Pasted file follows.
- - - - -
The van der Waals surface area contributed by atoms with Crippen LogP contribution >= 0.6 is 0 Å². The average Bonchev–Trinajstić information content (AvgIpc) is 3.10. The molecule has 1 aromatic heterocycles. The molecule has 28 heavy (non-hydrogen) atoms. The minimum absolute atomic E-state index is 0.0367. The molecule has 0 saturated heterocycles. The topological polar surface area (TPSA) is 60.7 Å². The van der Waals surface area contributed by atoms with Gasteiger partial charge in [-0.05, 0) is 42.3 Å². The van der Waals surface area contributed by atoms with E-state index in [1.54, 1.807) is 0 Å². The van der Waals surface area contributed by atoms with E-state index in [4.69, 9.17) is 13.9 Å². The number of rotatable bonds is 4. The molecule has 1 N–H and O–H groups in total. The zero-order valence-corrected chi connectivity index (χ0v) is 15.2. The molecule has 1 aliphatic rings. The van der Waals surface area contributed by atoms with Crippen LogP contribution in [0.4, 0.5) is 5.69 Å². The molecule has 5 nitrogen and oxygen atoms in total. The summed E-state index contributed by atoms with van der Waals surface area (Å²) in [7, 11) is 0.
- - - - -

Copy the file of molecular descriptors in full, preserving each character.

The van der Waals surface area contributed by atoms with Crippen LogP contribution >= 0.6 is 0 Å². The average Bonchev–Trinajstić information content (AvgIpc) is 3.10. The molecule has 1 aromatic heterocycles. The molecule has 28 heavy (non-hydrogen) atoms. The minimum absolute atomic E-state index is 0.0367. The molecule has 0 saturated heterocycles. The topological polar surface area (TPSA) is 60.7 Å². The van der Waals surface area contributed by atoms with Gasteiger partial charge in [-0.05, 0) is 42.3 Å². The van der Waals surface area contributed by atoms with E-state index in [1.54, 1.807) is 0 Å². The van der Waals surface area contributed by atoms with E-state index in [4.69, 9.17) is 13.9 Å². The number of rotatable bonds is 4. The molecule has 1 N–H and O–H groups in total. The zero-order valence-corrected chi connectivity index (χ0v) is 15.2. The molecule has 1 aliphatic rings. The van der Waals surface area contributed by atoms with Crippen LogP contribution in [0.4, 0.5) is 5.69 Å². The molecule has 5 nitrogen and oxygen atoms in total. The summed E-state index contributed by atoms with van der Waals surface area (Å²) in [7, 11) is 0.